This article examines the politics of memory stemming from the development and reception of the Martin Luther King Jr. National Memorial and Stone of Hope statue of King that now resides on the National Mall in Washington D.C. The article discusses two general contrasting views expressed in the contest over how the American nation should remember King. The predominant viewpoint, which constructs King as a haloed, consensual figure, is deployed to endorse the idea that the United States is now in a post-racial era in which neoliberal governing priorities reign supreme. The contrasting viewpoint argues for portraying King as a confrontational and radical figure, who would reject the notion that the United States has achieved “his dream.”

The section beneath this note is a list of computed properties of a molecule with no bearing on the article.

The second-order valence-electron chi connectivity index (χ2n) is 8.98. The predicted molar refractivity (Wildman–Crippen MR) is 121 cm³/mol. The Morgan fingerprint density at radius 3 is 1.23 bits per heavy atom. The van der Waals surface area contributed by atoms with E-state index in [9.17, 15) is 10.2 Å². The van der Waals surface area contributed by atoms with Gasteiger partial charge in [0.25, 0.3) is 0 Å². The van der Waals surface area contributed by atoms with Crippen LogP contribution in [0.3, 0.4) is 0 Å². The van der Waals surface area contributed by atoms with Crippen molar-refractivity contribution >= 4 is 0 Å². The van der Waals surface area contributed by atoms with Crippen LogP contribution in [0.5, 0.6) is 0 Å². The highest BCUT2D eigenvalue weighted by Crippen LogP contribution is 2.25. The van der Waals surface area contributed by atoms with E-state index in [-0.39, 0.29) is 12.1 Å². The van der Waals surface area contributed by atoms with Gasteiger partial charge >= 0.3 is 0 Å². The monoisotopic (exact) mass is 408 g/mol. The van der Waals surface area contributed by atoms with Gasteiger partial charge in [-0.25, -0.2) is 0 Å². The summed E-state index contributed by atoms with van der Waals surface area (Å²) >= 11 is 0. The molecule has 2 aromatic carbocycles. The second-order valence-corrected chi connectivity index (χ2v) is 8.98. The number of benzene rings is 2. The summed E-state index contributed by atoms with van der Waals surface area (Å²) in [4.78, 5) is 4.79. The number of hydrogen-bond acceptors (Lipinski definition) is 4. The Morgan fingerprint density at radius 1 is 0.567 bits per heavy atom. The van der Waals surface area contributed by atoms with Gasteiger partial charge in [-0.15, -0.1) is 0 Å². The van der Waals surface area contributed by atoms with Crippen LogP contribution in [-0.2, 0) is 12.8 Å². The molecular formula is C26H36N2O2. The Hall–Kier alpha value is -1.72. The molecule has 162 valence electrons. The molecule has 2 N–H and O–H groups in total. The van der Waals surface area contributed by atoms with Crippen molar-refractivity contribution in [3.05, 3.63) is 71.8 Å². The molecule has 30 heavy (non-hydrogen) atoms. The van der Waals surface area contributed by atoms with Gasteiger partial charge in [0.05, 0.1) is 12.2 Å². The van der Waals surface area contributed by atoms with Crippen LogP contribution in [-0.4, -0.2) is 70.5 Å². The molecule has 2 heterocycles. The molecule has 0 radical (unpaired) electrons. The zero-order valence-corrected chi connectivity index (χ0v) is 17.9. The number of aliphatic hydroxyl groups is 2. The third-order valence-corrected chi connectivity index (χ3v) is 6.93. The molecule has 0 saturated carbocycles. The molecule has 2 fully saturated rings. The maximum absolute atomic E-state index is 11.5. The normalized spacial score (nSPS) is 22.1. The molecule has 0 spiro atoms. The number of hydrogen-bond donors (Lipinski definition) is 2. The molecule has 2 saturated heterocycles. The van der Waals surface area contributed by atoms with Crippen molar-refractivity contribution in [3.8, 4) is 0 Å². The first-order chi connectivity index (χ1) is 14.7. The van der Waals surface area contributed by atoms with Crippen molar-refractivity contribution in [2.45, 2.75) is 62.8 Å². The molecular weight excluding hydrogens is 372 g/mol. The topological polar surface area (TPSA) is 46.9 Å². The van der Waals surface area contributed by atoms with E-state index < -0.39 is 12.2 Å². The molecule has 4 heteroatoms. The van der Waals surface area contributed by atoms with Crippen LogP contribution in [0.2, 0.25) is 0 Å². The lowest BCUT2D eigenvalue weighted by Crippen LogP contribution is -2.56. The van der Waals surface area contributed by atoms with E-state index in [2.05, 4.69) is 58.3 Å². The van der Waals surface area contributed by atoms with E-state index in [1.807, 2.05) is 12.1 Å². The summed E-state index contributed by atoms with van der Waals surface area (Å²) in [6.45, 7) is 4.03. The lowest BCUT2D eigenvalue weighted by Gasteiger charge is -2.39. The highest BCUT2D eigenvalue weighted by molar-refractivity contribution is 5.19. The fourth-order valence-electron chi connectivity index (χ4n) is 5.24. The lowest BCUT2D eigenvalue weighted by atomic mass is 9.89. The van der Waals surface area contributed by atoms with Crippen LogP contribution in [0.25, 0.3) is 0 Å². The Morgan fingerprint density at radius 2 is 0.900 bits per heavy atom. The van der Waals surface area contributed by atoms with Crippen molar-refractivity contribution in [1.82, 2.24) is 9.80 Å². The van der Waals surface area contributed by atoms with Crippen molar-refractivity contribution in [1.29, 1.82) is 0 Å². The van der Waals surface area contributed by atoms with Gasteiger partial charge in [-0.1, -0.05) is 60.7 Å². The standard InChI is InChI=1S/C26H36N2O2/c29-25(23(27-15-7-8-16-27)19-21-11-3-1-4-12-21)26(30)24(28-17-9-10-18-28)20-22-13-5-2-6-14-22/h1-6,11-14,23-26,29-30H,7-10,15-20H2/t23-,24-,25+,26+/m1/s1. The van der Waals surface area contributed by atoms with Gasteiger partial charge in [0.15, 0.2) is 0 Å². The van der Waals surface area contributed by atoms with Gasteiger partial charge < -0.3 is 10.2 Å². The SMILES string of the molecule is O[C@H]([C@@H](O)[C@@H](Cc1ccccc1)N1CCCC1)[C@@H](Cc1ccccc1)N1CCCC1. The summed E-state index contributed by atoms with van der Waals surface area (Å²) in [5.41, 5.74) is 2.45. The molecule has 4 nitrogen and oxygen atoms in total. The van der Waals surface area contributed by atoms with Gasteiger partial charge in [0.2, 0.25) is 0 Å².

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pp. 75-108
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